Founder’s Blueprint for
Overcoming Challenges & Achieving Success
Soroya Pognon, Founder & CEO of Oh Lait! Oh Lait! , a specialty ice cream brand inspired by fruits and flavors from the Caribbean. Soroya shares lessons she has learned from building the Oh Lait! Company.
My name is Soroya Pognon, and I am the founder of Oh Lait! Ice cream brand, which takes inspiration from fruits and flavors found in Caribbean cuisine.
In 2019, when my brother suggested I create a food-based business, I thought, “how hard can it be…” while I have a degree in healthcare administration and Social work, I was an overachieving first-generation child of Haitian immigrants. For me, this meant I spent my weekends assisting my parents with their catering business or spending my summer vacations helping my aunts with their home-based businesses- be it baking cakes, making beef patties or making ice cream.
Let me tell you a story about a boss babe who was in over her head.
I had a dream. I was going to create an ice cream brand and have it sold in every store across the country. I told you—I’m an overachiever!
What I didn’t realize was how much time, effort and money it would take to make this dream a reality. My first two years in business went from excitement to panic. The money I had saved/raised quickly disappeared on pricey consultants and production. Soon, I was left with no product (ice cream expires) and no money to start production. I felt that I had failed my business, and I failed my family. It was an incredibly dark time—ironic because ice cream is supposed to make you happy! Where was my boss babe moment?
But then… something happened: I have learned some of my most valuable lessons about business and life.
Check out my list below:
1: *Shameless self-care plug* Emotions can be tricky. They’re often fleeting, and that makes it hard to process what you’re feeling and why. And it’s especially tricky when you’re an entrepreneur—you have so much going on that you need to be able to prioritize your emotions.
When I was first starting out as an entrepreneur, I had a lot of anxiety. But instead of letting that emotion take over my life, or letting it make me feel worse, I just kept reminding myself: “Hey, you’re feeling ______ right now! You might want to talk about that with someone.”
It sounds simple enough, but the truth is that when we acknowledge our emotions—and allow ourselves the freedom of expressing them—we can actually reduce anxiety. As a social worker, I’ve always reminded my clients to name their emotions whenever they feel anxious, sad, frustrated or angry; naming them helps us process them and move on from them more quickly than if we try to ignore them entirely. As an entrepreneur, I knew I needed a therapist and safe space to talk about my fears and pressures (family pressure, pressure I put on myself, guilt, etc).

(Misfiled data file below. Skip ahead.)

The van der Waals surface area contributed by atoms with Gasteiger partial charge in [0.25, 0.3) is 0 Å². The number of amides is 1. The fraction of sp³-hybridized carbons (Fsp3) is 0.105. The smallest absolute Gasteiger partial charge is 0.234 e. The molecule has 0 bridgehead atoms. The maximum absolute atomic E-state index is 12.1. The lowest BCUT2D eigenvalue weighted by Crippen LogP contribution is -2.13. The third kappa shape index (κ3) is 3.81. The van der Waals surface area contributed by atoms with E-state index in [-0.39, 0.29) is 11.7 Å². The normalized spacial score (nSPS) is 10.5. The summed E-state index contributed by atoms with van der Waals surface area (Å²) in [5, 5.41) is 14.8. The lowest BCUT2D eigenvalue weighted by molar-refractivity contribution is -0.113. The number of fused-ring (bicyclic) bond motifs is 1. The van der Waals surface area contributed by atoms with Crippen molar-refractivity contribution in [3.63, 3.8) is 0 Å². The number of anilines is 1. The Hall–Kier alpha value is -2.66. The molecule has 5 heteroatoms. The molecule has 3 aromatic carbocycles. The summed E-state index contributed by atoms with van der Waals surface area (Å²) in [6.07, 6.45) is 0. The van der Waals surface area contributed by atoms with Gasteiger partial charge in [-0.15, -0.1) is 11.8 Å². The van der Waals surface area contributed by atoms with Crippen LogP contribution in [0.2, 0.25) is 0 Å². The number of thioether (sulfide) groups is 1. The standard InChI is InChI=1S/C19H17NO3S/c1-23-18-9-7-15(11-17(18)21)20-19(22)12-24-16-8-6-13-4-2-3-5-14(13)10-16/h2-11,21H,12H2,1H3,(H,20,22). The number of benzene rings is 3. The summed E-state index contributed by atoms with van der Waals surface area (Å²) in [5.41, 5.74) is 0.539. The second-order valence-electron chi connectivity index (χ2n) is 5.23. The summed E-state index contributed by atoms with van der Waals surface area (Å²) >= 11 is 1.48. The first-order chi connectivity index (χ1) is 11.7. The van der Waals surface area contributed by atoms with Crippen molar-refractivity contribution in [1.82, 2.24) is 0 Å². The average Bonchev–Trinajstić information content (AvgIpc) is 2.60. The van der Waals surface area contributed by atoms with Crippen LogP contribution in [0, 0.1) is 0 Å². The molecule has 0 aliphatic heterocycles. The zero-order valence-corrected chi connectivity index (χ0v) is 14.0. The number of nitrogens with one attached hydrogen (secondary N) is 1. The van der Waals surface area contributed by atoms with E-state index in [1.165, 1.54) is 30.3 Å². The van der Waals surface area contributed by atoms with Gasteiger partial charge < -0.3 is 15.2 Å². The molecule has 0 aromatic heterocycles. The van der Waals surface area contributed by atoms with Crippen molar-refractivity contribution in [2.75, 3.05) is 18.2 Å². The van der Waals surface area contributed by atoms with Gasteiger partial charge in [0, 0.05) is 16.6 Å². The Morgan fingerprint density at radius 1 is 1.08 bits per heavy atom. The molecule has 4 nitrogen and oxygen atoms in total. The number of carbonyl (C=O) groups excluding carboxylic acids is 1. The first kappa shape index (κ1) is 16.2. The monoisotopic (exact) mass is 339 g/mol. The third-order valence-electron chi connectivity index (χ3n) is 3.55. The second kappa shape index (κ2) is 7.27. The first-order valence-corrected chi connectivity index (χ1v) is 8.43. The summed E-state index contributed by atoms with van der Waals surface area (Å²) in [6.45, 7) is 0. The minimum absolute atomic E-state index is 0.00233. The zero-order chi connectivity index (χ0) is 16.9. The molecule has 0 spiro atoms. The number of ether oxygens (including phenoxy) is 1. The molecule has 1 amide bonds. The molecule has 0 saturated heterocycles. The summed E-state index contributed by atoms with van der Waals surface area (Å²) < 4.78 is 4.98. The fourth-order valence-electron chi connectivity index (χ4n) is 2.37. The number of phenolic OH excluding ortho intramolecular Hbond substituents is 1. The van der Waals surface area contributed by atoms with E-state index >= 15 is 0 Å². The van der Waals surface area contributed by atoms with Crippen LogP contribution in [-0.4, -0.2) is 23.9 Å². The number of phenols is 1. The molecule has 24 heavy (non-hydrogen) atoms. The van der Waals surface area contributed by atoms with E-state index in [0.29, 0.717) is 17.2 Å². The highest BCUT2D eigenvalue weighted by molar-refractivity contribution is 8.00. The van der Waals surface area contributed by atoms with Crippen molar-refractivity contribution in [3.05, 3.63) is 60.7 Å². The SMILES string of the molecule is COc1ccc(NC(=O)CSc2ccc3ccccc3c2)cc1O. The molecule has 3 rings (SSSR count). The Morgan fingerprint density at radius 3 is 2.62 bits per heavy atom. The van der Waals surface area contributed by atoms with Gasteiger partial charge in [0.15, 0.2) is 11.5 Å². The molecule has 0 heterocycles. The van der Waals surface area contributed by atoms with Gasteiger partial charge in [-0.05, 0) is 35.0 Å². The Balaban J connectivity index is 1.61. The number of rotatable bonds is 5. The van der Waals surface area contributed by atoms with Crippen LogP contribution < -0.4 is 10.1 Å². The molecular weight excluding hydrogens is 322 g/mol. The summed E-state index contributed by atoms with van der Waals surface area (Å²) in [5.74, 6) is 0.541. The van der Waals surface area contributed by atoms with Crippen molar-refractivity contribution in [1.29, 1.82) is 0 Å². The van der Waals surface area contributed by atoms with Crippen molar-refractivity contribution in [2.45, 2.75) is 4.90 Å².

2. I grew up in a household where failure was not tolerated. My parents emigrated to this country and worked hard to ensure my brother and me could live the American dream. Somewhere along the way, I believed I needed to be perfect; there was no room for mistakes. If by chance, I did fail…I didn’t fail publicly; I failed quietly- preferably in a warm location surrounded by starchy comfort foods.
I grew up believing that failure was a bad thing and I equated it with disappointing the people I loved. It was counterintuitive for me to believe that it was associated with success, but how could I grow and learn if it wasn’t for the mistakes I made along the way?
I started following other founders, I listened to their stories and I learned I had to treat failure as an event and not a character flaw. So now when things don’t go as planned (which is often), instead of getting upset at myself or disappointed in others, I pause; I reflect and I alter the course
3. Take inventory. I was in a difficult space. I had hit a wall and needed to figure out how to get over it.
So, I pulled out my notebook and took inventory of what resources I had to work with.
I knew I had the skills and experience necessary to get through this tough spot—I just needed some help accessing those tools. So I started looking at the people around me who could offer insights on next steps and how they could assist, if needed. My family and close friends were accountants, marketing gurus, videographers, ice cream lovers and they offered insights on next steps and how they could assist, if needed.
Then there were the accelerators, mentors and programs offering guidance on how to build the infrastructure necessary for running a successful business. Through those programs, my ecosystem grew. I learned new skills, connected with other entrepreneurs and shared resources. Each conversation left me feeling empowered about building the necessary infrastructure to run a successful business.
4. Share your story and share it often. I’m a believer in sharing your story.
I’m not talking about just the good parts—I mean, the bad ones too. I’ve had my fair share of struggles, and it’s important to me that you know what they were.
I contemplated writing about my struggles in business, but it also feels liberating to reflect and write about the things that pushed me to evolve. I had to address alot of the stuff I carried internally to gain the courage and perseverance to tackle the challenges and distractions happening externally.
My call to action to you is this: embrace challenges. There’s something powerful and empowering about overcoming them. And the process of overcoming a challenge will teach you far more than anything else could ever teach you.
Also, buy some ice cream (from me).